And having such large amounts of equity is a benefit to homeowners in more ways than one. Rick Sharga, Executive Vice President of Market Intelligence at ATTOM, explains:
“Record levels of home equity provide security for millions of families, and minimize the chance of another housing market crash like the one we saw in 2008.”
Over time, your home equity grows. In addition to providing financial stability while you own your house, when you’re ready to sell it, that money could go a long way toward paying for your next home.
Are you planning to buy a home this spring? Though things are more balanced than they were at the height of the pandemic, it’s still a sellers’ market. So, when you find the home you want to buy, remember these four tips to make your best offer.
Rely on an agent who can support your goals. As Bankrate notes:
“. . . select the best real estate agent for your needs. They will be a critical part of your home buying process.”
Agents are local market experts. They know what’s worked for other buyers in your area and what sellers may be looking for in an offer. It may seem simple, but catering to what a seller needs can help your offer stand out.
Understanding your budget is especially important right now. As Sandy Higgins, Senior Wealth Advisor at Capstone Financial Advisors, puts it:
“Understand your current budget … what are your expenses, how’s your spending, would you need to make changes?”
The best way to understand your numbers is to work with a lender so you can get pre-approved for a loan. It helps you be more financially confident, and it shows sellers you’re serious. That can give you a competitive edge.
Today’s market isn’t moving at the record pace it did during the pandemic. That means you may have a bit more time to think before you need to make an offer. According to Danielle Hale, Chief Economist at realtor.com:
“In general, you likely have more time to make an offer, although that’s certainly not a guarantee. If you’re on the fence about a home or its asking price doesn’t quite fit your budget, you might want to keep an eye on it, and if it doesn’t sell right away, you may have some room to negotiate with the seller.”
While it’s still important to stay on top of the market and be prepared to move quickly, there can be more flexibility today. Lean on the advice of your agent as you explore the options in your market.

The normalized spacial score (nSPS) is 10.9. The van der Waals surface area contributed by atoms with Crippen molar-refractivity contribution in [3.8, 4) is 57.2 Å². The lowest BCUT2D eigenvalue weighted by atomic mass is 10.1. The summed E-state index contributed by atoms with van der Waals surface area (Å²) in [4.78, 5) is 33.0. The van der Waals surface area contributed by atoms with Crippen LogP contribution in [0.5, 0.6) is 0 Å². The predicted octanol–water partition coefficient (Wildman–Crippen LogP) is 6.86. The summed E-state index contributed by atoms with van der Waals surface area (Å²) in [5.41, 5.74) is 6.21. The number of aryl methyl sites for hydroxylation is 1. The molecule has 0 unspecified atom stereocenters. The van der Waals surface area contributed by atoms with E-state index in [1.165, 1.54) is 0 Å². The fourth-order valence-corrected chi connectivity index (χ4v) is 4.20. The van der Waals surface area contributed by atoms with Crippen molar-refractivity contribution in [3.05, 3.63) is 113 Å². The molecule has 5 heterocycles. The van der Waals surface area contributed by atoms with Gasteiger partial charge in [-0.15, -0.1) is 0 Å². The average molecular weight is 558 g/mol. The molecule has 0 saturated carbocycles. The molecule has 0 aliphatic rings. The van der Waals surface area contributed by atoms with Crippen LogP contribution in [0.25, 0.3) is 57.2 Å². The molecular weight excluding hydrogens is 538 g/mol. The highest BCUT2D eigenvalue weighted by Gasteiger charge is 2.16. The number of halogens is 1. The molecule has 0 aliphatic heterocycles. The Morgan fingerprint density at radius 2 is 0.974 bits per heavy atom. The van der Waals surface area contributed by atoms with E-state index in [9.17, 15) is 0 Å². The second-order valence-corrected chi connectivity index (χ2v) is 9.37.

During the pandemic, some buyers skipped home inspections or didn’t ask for concessions from the seller in order to submit the winning bid on a home. Fortunately, today’s market is different, and you may have more negotiating power than before. When putting together an offer, your trusted real estate advisor will help you think through what levers to pull.
A lot has changed over the past year, and you might be wondering what’s in store for the spring housing market. If you’re planning to sell your house this season, here’s what real estate experts are saying you should keep in mind.
Houses that are updated and priced at their current market value are still selling. Jeff Tucker, Senior Economist at Zillow, says:
“. . . sellers who price and market their home competitively shouldn’t have a problem finding a buyer.”
The need to price your house right is so important today because the market has changed so much over the past year. Danielle Hale, Chief Economist at realtor.com, explains:
“With a smaller pool of buyers today and more competition from other homes on the market, homesellers will likely need to adjust their price expectations in the market this spring.”
While this spring housing market is different than last year’s, sellers with proper expectations who lean on a real estate expert for the best advice on pricing their house well are still finding success. And that’s great news if you’re thinking about selling.
As mortgage rates have risen and remain volatile, some buyers have pressed pause on their plans. But there are still plenty of reasons people are buying homes today. Lisa Sturtevant, Chief Economist at Bright MLS, spells out the mindset of today’s buyers:
“For some buyers, higher mortgage rates simply means buying a home is out of the question unless home prices fall. For others, higher mortgage rates will be a hurdle but ultimately will not keep them from getting back into the market after sitting on the sidelines for months.”
That’s why, if you’re interested in selling your house this spring, it’s helpful to work with a real estate agent who can help connect you with those buyers who are ready to purchase a home.
During the pandemic, many of us reexamined the meaning of home for ourselves and our loved ones. Today, that can be seen in the recent rise in multigenerational households. According to Jessica Lautz, Deputy Chief Economist and Vice President of Economic Research at the National Association of Realtors (NAR):
“Multi-generational buying may be a home where families live in the same home with elderly parents, children who have boomeranged back home, or other extended family members. While this is not a new concept of living, it is one which has gained recent popularity.”
And citing data from Pew Research Center, the Wall Street Journal (WSJ) says:
“. . . multigenerational living has made a comeback in recent years, particularly after the 2008 financial crisis and during the pandemic.”
So, if buying a multigenerational home has crossed your mind, you aren’t alone. Depending on what stage of homeownership you’re in, there are different reasons it could be the right fit. The chart below shows responses to a recent survey from NAR about the reasons people have bought a multigenerational home:
Whether your motives are financial or focused on the people you’ll share your home with, a multigenerational home has distinct advantages. It can make homeownership more affordable, and it can help you best support your loved ones. As Lautz explains:
“Multi-generational home buying is a way for families to care for one another, support one another, and often buy a home that may have been previously out of reach. . . . The trend of multigenerational buying appears to be firmly established and one that could expand in the future.”
You may have seen reports in the news recently saying it’s better to rent right now than it is to own your home. But before you let that impact your decisions, you should understand what these claims are based on. Continue reading ..